Sunday, March 18, 2018

It's A Requirement

Average Presidential Job Approval After 421 Days In Office

The information for this chart comes from

Walk-Out / Walk-In

Political Cartoon is by Steve Sack in the Minneapolis Star-Tribune.

Trump Is Alienating The Countries We Like The Best

The chart above displays a very troubling thing. It shows the countries viewed most favorably by the citizens of the United States, and along with that, what the citizens of those countries think about U.S. leadership.

Under previous presidents, those countries looked to the United States for leadership -- believing the United States would act for the benefit of all nations -- being a leader for democracy and for human rights around the world. Sadly that is no longer true.

Note that only one of those ten countries currently has a majority viewing U.S. leadership favorably -- Israel. That's understandable, since the United States under Trump has abandoned a nonpartisan effort to establish peace in the Mideast. Trump has made it very clear that the U.S. now supports the Israeli stealing of Palestinian land, and no longer can operate as a fair and impartial guide to negotiations between Israel and Palestine.

All of the other nine countries have less than 40% approval of U.S. leadership under Donald Trump. While coddling Russia, Trump has shown little respect for those countries and their leaders. That's troubling because these are the main countries we depend upon for help in the world. Trump is driving away our best allies and isolating the United States on the world stage.

The chart uses information in a recent Gallup Poll -- done between February 1st and 10th of a random national sample of 1,044 adults, with a four point margin of error. The view from the other countries is from a world poll conducted by Gallup.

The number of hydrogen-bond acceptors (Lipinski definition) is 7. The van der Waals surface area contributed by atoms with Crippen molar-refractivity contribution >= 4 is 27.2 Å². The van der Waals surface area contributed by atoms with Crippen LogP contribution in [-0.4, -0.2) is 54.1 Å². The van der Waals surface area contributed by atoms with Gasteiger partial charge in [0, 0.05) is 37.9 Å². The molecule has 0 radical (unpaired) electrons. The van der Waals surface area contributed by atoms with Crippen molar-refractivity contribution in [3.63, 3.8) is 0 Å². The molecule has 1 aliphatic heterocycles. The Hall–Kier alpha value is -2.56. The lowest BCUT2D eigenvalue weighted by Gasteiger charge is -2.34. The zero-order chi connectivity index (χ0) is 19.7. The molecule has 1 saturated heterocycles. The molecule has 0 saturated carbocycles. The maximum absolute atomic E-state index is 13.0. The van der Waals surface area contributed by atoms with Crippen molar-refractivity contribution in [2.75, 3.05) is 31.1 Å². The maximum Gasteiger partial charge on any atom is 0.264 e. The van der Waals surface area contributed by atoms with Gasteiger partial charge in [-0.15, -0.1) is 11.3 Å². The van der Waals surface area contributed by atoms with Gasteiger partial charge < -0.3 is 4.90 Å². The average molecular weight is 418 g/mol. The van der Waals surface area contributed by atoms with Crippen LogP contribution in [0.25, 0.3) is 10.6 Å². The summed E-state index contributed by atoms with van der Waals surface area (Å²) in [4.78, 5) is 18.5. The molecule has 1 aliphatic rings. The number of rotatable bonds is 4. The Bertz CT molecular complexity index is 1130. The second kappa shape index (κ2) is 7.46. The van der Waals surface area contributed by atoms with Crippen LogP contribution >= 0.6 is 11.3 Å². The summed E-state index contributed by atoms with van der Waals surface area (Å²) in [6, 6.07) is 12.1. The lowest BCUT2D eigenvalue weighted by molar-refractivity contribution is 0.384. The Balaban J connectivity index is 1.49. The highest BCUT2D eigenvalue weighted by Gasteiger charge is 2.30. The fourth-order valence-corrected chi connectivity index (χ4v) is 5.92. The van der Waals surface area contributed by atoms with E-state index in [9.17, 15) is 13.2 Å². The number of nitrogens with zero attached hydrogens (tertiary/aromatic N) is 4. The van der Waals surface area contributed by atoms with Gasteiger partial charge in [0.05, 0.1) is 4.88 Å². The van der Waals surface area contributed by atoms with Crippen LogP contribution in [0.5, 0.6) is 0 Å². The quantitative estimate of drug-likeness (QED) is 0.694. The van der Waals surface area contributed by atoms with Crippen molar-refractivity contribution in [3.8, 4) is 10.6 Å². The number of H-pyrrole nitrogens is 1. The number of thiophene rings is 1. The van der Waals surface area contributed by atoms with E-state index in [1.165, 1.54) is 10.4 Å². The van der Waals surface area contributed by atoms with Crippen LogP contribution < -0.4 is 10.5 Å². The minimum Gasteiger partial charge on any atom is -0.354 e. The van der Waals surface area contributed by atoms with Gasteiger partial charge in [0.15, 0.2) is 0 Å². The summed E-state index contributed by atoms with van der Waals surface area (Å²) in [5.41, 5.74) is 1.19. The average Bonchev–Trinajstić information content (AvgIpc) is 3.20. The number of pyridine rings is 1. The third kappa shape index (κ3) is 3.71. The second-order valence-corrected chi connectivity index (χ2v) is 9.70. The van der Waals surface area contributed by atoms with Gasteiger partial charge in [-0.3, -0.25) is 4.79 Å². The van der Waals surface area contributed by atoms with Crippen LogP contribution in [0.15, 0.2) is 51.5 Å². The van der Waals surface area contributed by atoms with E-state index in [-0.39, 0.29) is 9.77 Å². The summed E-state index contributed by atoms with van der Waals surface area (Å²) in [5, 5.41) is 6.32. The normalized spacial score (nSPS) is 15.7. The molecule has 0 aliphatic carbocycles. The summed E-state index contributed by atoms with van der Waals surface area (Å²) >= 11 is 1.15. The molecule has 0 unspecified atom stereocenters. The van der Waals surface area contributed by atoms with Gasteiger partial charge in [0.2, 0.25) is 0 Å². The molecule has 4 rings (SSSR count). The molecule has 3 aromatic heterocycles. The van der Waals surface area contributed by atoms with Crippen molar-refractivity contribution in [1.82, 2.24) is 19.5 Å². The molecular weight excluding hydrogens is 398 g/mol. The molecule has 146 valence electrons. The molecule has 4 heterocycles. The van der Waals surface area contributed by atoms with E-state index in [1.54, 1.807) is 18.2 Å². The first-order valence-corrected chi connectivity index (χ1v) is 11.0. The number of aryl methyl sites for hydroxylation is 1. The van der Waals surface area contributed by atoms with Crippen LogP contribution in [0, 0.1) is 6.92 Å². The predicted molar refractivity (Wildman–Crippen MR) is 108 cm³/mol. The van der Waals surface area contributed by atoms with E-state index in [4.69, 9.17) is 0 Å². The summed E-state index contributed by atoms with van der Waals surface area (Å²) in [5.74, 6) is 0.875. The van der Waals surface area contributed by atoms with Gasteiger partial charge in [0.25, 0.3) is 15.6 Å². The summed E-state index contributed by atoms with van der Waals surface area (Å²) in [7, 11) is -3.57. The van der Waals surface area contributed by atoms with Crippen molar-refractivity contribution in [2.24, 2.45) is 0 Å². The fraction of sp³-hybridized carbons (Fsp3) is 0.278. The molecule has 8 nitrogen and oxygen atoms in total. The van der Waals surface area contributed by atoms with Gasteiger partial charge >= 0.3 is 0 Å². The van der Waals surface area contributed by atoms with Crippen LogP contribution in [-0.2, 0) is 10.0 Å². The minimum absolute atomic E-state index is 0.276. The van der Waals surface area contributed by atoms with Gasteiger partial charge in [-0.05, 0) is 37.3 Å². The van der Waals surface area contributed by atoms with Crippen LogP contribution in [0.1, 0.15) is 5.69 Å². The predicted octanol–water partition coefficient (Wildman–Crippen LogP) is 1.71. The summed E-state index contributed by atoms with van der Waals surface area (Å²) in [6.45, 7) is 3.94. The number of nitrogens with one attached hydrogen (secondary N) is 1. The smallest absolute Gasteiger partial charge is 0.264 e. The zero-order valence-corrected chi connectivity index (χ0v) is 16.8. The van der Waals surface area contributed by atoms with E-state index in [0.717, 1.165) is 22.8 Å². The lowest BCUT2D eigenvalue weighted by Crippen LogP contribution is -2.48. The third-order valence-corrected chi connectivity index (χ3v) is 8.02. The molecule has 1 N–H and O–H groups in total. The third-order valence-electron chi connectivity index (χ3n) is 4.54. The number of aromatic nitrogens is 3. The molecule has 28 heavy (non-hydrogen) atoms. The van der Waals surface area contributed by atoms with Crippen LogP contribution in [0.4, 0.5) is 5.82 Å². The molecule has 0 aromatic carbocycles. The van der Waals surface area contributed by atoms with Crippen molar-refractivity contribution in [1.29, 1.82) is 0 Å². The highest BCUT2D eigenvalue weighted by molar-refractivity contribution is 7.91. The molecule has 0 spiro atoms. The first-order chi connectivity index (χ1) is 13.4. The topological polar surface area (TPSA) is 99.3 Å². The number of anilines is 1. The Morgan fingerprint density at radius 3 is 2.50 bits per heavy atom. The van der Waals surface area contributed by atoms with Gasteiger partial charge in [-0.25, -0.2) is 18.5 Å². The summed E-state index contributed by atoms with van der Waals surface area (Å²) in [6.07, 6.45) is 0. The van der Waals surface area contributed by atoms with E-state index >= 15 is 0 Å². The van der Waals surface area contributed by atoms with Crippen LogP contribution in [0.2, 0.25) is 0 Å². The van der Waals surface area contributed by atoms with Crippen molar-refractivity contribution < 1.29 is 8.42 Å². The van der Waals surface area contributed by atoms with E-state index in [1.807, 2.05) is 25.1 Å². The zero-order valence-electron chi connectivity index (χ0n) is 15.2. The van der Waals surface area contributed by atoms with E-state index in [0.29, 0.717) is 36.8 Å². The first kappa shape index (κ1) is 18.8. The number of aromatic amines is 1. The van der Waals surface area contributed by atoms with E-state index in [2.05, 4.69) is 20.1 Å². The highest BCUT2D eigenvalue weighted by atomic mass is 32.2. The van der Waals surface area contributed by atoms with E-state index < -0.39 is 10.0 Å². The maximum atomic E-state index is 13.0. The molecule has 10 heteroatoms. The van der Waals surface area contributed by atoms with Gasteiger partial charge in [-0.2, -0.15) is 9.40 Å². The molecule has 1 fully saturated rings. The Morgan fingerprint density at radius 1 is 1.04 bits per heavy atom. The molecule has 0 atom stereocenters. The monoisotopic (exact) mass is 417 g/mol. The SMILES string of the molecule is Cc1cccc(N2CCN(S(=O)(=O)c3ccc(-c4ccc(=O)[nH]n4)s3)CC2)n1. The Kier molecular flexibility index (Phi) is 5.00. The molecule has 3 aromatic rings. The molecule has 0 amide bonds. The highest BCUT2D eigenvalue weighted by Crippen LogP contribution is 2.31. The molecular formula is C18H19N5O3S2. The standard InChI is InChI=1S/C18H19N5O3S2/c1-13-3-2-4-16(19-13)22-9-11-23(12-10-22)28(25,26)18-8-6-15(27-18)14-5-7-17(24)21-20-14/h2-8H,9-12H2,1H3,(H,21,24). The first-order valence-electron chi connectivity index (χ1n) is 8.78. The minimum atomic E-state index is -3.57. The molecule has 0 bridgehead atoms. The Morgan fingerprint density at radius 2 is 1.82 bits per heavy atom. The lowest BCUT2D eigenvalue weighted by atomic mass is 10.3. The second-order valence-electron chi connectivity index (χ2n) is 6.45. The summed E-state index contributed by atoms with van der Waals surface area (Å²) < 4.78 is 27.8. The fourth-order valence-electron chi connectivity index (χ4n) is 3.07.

NRA Officials

Political Cartoon is by Monte Wolverton at

Trump Exposes Himself As Mean, Petty, And Vindictive

(Caricature of a vicious Donald Trump is by DonkeyHotey.)

What if you had worked for a company for 20 years, and your peers considered you to be an honest and hard worker, but you got a new boss that hated you. He hated you because you knew he had mistreated your fellow workers and fired them without cause. You can't win a battle with him because he's the CEO and you're just a worker, so you announce your retirement. But one day before your retirement takes effect, that boss fires you -- and since he fired you, you will not receive the retirement pension that you worked for more than 20 years. Would you think that was fair?

Well, that is exactly what Donald Trump did to former FBI deputy director Andrew McCabe. The actual firing was done by Trump personal hitman, Jeff Sessions, but make no mistake -- this firing has Trump's dirty fingerprints all over it. Trump has shown Americans just how mean, petty, and vindictive he really is by not letting McCabe retire with his pension. And he has used the office of the presidency to do it. It was a shameful act, and one that should anger all decent and hard-working citizens of this country.

All of that would be bad enough, but Trump then compounded his despicable behavior by celebrating it on Twitter. Taking an honorable man's pension for political purposes is something Trump is proud of --

Trump accused McCabe of lying to investigators. That was nonsense. Here is McCabe's statement in defense after the outrageous firing:

I have been an FBI Special Agent for over 21 years. I spent half of that time investigating Russian Organized Crime as a street agent and Supervisor in New York City. I have spent the second half of my career focusing on national security issues and protecting this country from terrorism. I served in some of the most challenging, demanding investigative and leadership roles in the FBI. And I was privileged to serve as Deputy Director during a particularly tough time.
For the last year and a half, my family and I have been the targets of an unrelenting assault on our reputation and my service to this country. Articles too numerous to count have leveled every sort of false, defamatory and degrading allegation against us. The President’s tweets have amplified and exacerbated it all. He called for my firing. He called for me to be stripped of my pension after more than 20 years of service. And all along we have said nothing, never wanting to distract from the mission of the FBI by addressing the lies told and repeated about us.